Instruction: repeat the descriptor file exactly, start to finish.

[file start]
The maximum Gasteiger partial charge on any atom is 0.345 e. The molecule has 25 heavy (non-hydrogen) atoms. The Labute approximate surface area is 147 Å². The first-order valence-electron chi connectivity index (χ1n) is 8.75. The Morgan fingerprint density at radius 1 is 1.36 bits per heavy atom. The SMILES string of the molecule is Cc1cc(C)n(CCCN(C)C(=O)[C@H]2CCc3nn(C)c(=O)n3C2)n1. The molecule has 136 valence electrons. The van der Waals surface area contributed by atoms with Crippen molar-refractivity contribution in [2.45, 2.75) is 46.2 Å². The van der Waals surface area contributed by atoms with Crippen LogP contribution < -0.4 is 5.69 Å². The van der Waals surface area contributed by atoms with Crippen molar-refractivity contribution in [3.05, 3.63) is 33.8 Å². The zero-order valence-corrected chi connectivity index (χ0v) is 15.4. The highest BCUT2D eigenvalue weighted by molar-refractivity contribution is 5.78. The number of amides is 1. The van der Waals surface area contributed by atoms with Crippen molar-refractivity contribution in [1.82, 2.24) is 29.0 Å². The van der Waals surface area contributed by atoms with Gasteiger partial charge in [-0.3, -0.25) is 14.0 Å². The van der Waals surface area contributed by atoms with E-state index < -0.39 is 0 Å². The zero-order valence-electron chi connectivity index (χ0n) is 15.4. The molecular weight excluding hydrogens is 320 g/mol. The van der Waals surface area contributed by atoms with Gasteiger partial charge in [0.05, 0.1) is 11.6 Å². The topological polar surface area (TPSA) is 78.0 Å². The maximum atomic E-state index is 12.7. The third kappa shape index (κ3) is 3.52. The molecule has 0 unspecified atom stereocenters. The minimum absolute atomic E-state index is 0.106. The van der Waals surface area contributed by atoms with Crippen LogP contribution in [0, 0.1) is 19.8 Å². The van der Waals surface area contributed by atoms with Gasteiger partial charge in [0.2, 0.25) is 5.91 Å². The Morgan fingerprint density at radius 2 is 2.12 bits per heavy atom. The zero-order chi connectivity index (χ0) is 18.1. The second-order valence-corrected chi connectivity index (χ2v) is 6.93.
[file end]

The maximum Gasteiger partial charge on any atom is 0.345 e. The molecule has 25 heavy (non-hydrogen) atoms. The Labute approximate surface area is 147 Å². The first-order valence-electron chi connectivity index (χ1n) is 8.75. The Morgan fingerprint density at radius 1 is 1.36 bits per heavy atom. The SMILES string of the molecule is Cc1cc(C)n(CCCN(C)C(=O)[C@H]2CCc3nn(C)c(=O)n3C2)n1. The molecule has 136 valence electrons. The van der Waals surface area contributed by atoms with Crippen molar-refractivity contribution in [2.45, 2.75) is 46.2 Å². The van der Waals surface area contributed by atoms with Crippen LogP contribution < -0.4 is 5.69 Å². The van der Waals surface area contributed by atoms with Crippen molar-refractivity contribution in [3.05, 3.63) is 33.8 Å². The zero-order valence-corrected chi connectivity index (χ0v) is 15.4. The highest BCUT2D eigenvalue weighted by molar-refractivity contribution is 5.78. The number of amides is 1. The van der Waals surface area contributed by atoms with Crippen molar-refractivity contribution in [1.82, 2.24) is 29.0 Å². The van der Waals surface area contributed by atoms with Gasteiger partial charge in [-0.3, -0.25) is 14.0 Å². The van der Waals surface area contributed by atoms with E-state index < -0.39 is 0 Å². The zero-order valence-electron chi connectivity index (χ0n) is 15.4. The molecular weight excluding hydrogens is 320 g/mol. The van der Waals surface area contributed by atoms with Gasteiger partial charge in [0.05, 0.1) is 11.6 Å². The topological polar surface area (TPSA) is 78.0 Å². The maximum atomic E-state index is 12.7. The third kappa shape index (κ3) is 3.52. The molecule has 0 unspecified atom stereocenters. The minimum absolute atomic E-state index is 0.106. The van der Waals surface area contributed by atoms with Crippen LogP contribution in [0, 0.1) is 19.8 Å². The van der Waals surface area contributed by atoms with Gasteiger partial charge in [0.2, 0.25) is 5.91 Å². The Morgan fingerprint density at radius 2 is 2.12 bits per heavy atom. The zero-order chi connectivity index (χ0) is 18.1. The second-order valence-corrected chi connectivity index (χ2v) is 6.93.